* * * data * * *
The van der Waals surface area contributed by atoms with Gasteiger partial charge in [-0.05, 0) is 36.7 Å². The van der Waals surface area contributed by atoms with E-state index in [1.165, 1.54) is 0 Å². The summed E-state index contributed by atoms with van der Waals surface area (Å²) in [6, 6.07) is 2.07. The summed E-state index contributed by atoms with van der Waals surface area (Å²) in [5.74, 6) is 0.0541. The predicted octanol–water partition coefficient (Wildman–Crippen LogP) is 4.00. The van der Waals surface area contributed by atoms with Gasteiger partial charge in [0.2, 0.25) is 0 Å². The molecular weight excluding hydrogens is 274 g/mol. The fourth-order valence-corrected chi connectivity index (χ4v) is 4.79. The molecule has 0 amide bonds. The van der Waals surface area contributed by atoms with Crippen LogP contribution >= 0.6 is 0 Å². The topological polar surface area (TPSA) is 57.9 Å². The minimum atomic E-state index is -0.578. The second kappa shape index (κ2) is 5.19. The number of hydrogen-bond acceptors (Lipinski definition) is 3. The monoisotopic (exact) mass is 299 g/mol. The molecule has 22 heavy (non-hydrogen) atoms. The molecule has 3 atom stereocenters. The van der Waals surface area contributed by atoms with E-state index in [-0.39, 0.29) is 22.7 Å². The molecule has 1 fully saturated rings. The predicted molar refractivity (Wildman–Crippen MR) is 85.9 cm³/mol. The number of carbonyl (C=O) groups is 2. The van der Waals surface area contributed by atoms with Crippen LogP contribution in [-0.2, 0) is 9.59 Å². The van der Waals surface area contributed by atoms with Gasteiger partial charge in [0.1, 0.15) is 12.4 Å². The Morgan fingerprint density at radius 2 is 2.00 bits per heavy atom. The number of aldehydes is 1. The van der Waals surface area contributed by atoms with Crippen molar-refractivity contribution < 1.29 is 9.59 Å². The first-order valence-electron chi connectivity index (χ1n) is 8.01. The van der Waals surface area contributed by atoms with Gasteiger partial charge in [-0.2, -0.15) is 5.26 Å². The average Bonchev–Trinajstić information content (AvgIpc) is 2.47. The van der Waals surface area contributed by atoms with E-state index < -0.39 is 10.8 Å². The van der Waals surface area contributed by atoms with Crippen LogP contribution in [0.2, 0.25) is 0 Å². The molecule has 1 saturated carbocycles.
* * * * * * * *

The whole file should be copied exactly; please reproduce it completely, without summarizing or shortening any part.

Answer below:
The van der Waals surface area contributed by atoms with Gasteiger partial charge in [-0.05, 0) is 36.7 Å². The van der Waals surface area contributed by atoms with E-state index in [1.165, 1.54) is 0 Å². The summed E-state index contributed by atoms with van der Waals surface area (Å²) in [6, 6.07) is 2.07. The summed E-state index contributed by atoms with van der Waals surface area (Å²) in [5.74, 6) is 0.0541. The predicted octanol–water partition coefficient (Wildman–Crippen LogP) is 4.00. The van der Waals surface area contributed by atoms with Gasteiger partial charge in [0.2, 0.25) is 0 Å². The molecular weight excluding hydrogens is 274 g/mol. The fourth-order valence-corrected chi connectivity index (χ4v) is 4.79. The molecule has 0 amide bonds. The van der Waals surface area contributed by atoms with Crippen LogP contribution >= 0.6 is 0 Å². The topological polar surface area (TPSA) is 57.9 Å². The minimum atomic E-state index is -0.578. The second kappa shape index (κ2) is 5.19. The number of hydrogen-bond acceptors (Lipinski definition) is 3. The monoisotopic (exact) mass is 299 g/mol. The molecule has 22 heavy (non-hydrogen) atoms. The molecule has 3 atom stereocenters. The van der Waals surface area contributed by atoms with E-state index in [-0.39, 0.29) is 22.7 Å². The molecule has 1 fully saturated rings. The predicted molar refractivity (Wildman–Crippen MR) is 85.9 cm³/mol. The number of carbonyl (C=O) groups is 2. The van der Waals surface area contributed by atoms with Crippen LogP contribution in [-0.2, 0) is 9.59 Å². The van der Waals surface area contributed by atoms with Gasteiger partial charge in [0.1, 0.15) is 12.4 Å². The Morgan fingerprint density at radius 2 is 2.00 bits per heavy atom. The number of aldehydes is 1. The van der Waals surface area contributed by atoms with Crippen molar-refractivity contribution < 1.29 is 9.59 Å². The first-order valence-electron chi connectivity index (χ1n) is 8.01. The van der Waals surface area contributed by atoms with Gasteiger partial charge in [-0.2, -0.15) is 5.26 Å². The average Bonchev–Trinajstić information content (AvgIpc) is 2.47. The van der Waals surface area contributed by atoms with E-state index < -0.39 is 10.8 Å². The van der Waals surface area contributed by atoms with Crippen LogP contribution in [0.2, 0.25) is 0 Å². The molecule has 1 saturated carbocycles.